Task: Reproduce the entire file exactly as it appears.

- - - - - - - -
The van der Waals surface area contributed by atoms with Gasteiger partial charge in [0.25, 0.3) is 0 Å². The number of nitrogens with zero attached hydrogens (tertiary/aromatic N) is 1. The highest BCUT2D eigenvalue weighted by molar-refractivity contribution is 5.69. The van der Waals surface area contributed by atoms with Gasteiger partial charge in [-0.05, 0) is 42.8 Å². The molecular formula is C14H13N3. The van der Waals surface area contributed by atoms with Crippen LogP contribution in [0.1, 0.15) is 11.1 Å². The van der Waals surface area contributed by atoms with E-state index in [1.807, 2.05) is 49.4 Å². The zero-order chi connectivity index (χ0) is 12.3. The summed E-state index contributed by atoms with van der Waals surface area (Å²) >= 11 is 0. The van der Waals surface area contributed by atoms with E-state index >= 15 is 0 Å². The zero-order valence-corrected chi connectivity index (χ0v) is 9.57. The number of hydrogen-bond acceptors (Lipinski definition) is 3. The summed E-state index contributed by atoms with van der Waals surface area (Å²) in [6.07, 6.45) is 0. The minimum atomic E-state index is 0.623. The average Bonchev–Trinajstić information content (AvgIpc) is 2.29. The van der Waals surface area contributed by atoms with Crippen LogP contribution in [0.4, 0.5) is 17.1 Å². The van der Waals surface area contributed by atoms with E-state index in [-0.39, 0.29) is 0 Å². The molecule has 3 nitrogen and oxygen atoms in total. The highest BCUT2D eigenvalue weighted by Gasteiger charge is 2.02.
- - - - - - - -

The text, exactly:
The van der Waals surface area contributed by atoms with Gasteiger partial charge in [0.25, 0.3) is 0 Å². The number of nitrogens with zero attached hydrogens (tertiary/aromatic N) is 1. The highest BCUT2D eigenvalue weighted by molar-refractivity contribution is 5.69. The van der Waals surface area contributed by atoms with Gasteiger partial charge in [-0.05, 0) is 42.8 Å². The molecular formula is C14H13N3. The van der Waals surface area contributed by atoms with Crippen LogP contribution in [0.1, 0.15) is 11.1 Å². The van der Waals surface area contributed by atoms with E-state index in [1.807, 2.05) is 49.4 Å². The zero-order chi connectivity index (χ0) is 12.3. The summed E-state index contributed by atoms with van der Waals surface area (Å²) >= 11 is 0. The van der Waals surface area contributed by atoms with E-state index >= 15 is 0 Å². The zero-order valence-corrected chi connectivity index (χ0v) is 9.57. The number of hydrogen-bond acceptors (Lipinski definition) is 3. The summed E-state index contributed by atoms with van der Waals surface area (Å²) in [6.07, 6.45) is 0. The minimum atomic E-state index is 0.623. The average Bonchev–Trinajstić information content (AvgIpc) is 2.29. The van der Waals surface area contributed by atoms with Crippen LogP contribution in [0.4, 0.5) is 17.1 Å². The van der Waals surface area contributed by atoms with E-state index in [-0.39, 0.29) is 0 Å². The molecule has 3 nitrogen and oxygen atoms in total. The highest BCUT2D eigenvalue weighted by Gasteiger charge is 2.02.